What to Expect When You're NCLEX-ing Part I: Test Basics

Everybody's NCLEX experience is different, and we aren't allowed to discuss specific questions, but I just passed mine and will try to describe what happened generally, starting with the basics.

1. Number of questions & minimum competency

Be prepared to answer 75-265 questions on a computer. The test may shut off at 75 questions if the computer is 99% certain one has met minimum competency, or is so far below passing that there's no way to come back even with 265 questions. The majority of people seem to get 90 or more questions.

2. Content

When it comes to content areas, there are official categories about health promotion, reduction of risk potential, pharmacology, with a breakdown of percentages, but really the test is about safety and priority (which is still ultimately about safety). I got a good variety of content (almost no psych), but can't say the same for question types.

I had to answer what felt like nothing but select-all-that-apply questions (not only do you have to pick the most correct answer, you have to pick all the most correct answers!) Other types, which I hardly saw, include: fill in the black, ordering, exhibit questions, audio (didn't get one), and graphics. The new special research/case study questions at the end (didn't count towards score) were particularly unpleasant.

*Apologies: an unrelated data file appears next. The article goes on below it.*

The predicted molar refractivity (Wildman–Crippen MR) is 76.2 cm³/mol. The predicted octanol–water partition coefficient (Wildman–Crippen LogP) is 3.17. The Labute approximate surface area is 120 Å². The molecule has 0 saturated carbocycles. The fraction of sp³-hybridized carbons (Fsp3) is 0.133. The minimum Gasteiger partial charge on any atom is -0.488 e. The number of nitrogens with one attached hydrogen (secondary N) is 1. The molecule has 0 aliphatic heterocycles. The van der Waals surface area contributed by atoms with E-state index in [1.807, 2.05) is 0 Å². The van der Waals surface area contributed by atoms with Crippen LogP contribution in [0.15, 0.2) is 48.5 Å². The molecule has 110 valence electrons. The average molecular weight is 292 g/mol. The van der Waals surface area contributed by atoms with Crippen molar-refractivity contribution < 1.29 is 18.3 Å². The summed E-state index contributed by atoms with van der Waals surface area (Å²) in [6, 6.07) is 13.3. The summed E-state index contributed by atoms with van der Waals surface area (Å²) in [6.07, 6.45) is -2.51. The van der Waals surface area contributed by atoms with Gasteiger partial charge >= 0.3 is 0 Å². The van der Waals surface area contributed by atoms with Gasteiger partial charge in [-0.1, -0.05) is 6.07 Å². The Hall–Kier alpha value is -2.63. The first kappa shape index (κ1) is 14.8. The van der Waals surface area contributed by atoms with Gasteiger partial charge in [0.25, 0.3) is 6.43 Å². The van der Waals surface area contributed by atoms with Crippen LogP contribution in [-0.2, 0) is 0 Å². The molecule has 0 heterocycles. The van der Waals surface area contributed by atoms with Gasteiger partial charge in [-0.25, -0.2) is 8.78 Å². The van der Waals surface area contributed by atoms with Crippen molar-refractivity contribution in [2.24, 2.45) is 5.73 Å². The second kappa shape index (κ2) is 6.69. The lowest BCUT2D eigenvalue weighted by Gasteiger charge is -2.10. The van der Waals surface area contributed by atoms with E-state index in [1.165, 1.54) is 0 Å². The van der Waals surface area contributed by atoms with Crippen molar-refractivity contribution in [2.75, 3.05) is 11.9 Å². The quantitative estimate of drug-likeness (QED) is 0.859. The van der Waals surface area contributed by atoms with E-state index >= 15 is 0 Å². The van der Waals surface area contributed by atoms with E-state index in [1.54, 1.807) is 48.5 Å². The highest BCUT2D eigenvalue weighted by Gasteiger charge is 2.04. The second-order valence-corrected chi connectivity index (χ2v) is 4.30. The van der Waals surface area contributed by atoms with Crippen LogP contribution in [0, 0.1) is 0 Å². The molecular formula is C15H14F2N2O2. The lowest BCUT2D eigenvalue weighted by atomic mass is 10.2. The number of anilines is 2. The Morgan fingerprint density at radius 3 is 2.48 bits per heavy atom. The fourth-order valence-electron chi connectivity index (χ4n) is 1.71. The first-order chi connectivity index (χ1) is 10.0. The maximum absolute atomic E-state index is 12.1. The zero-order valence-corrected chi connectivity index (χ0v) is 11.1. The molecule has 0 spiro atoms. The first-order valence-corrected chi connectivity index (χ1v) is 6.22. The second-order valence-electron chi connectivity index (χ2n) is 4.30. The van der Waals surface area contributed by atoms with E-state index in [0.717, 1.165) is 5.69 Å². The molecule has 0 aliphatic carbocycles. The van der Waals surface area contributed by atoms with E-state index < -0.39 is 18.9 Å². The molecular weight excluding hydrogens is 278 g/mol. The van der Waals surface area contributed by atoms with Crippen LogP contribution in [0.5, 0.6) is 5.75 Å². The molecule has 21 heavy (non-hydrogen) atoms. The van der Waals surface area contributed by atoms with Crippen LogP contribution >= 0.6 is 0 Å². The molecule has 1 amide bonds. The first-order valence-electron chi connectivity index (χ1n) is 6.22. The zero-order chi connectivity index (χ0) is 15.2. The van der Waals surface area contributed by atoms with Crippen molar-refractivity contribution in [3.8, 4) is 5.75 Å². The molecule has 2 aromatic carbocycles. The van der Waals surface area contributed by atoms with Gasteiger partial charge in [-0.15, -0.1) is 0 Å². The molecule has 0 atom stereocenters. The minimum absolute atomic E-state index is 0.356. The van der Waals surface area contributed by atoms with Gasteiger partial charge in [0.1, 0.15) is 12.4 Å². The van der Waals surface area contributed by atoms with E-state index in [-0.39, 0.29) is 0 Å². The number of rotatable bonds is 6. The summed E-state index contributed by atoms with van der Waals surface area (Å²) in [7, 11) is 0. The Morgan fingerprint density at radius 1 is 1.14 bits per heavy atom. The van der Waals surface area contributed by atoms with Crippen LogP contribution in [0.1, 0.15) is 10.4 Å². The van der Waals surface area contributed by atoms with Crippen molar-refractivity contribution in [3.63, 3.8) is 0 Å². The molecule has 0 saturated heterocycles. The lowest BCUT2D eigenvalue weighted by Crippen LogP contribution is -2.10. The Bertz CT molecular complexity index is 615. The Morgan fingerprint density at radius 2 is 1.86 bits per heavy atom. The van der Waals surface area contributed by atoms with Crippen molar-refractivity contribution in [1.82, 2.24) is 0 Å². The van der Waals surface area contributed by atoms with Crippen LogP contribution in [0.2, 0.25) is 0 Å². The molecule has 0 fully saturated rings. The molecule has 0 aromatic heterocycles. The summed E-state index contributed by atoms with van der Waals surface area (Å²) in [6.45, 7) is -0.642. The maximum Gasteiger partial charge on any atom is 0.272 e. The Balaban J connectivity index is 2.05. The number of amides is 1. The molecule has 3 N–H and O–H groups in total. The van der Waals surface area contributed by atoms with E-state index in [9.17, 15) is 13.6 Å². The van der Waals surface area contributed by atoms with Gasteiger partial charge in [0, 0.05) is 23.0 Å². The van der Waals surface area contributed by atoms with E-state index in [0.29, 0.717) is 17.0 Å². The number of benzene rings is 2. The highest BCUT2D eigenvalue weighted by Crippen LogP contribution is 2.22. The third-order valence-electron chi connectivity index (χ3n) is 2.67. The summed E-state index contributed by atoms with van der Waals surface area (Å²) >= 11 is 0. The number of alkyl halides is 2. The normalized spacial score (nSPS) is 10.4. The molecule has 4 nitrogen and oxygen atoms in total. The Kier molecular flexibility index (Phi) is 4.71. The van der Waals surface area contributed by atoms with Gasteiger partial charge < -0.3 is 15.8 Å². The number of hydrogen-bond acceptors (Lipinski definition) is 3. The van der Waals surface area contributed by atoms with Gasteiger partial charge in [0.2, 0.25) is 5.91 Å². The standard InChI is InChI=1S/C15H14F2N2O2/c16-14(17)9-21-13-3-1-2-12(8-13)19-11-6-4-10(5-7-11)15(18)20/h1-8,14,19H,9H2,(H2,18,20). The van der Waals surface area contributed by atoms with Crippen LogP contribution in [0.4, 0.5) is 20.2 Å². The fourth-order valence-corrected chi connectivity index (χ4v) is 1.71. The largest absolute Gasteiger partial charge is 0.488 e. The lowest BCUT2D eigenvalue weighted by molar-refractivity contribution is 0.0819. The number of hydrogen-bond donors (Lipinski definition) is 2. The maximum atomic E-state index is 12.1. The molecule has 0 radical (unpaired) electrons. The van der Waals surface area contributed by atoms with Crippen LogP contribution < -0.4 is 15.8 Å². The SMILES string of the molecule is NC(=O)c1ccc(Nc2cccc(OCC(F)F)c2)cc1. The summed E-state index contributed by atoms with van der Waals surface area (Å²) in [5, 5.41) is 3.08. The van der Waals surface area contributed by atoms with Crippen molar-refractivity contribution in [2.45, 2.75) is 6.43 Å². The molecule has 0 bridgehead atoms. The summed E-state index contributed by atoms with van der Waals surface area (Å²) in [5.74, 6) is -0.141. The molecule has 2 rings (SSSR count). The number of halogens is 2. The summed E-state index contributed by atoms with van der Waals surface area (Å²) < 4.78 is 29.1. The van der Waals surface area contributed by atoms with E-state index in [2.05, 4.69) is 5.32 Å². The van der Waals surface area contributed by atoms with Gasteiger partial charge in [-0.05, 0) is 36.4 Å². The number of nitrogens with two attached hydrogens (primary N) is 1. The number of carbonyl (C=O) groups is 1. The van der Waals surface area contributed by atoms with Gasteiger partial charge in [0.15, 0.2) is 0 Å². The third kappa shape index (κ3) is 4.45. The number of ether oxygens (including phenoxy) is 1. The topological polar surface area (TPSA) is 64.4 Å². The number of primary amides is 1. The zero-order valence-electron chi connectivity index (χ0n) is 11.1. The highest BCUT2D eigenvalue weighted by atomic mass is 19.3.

3. How to Answer NCLEX Questions

Remembering content from nursing school helps. On the ATI comprehensive and the NCLEX they got me on super easy gimme OB questions that I simply didn't remember. Of course you can't know everything, but at least have your normal lab levels and isolation precautions down.

Read the question and answers carefully.

Not all the questions are "fair game" (nor is real life). The scenario might make sense until things take a sharp left turn. This was supposed to happen, then that thing went wrong; what do you do now?

Eliminating the wrong answers usually helps, and if you're lucky enough to only have to select one answer, pick the most correct/least wrong one. Sometimes it really is a matter of "least wrong," because all the options are dumb, though one option is the least dangerous/messed-up.

Ask yourself, what are they asking me? Sometimes one can see right through the question and know what the test writers are "getting at," even if the questions aren't well written or b*****s  just trying to trick (I mean, distract) you.

After two years of ATI and the actual NCLEX, sometimes it just feels like a lot of guessing...I mean, nursing judgment.

Part II will cover the test center experience.


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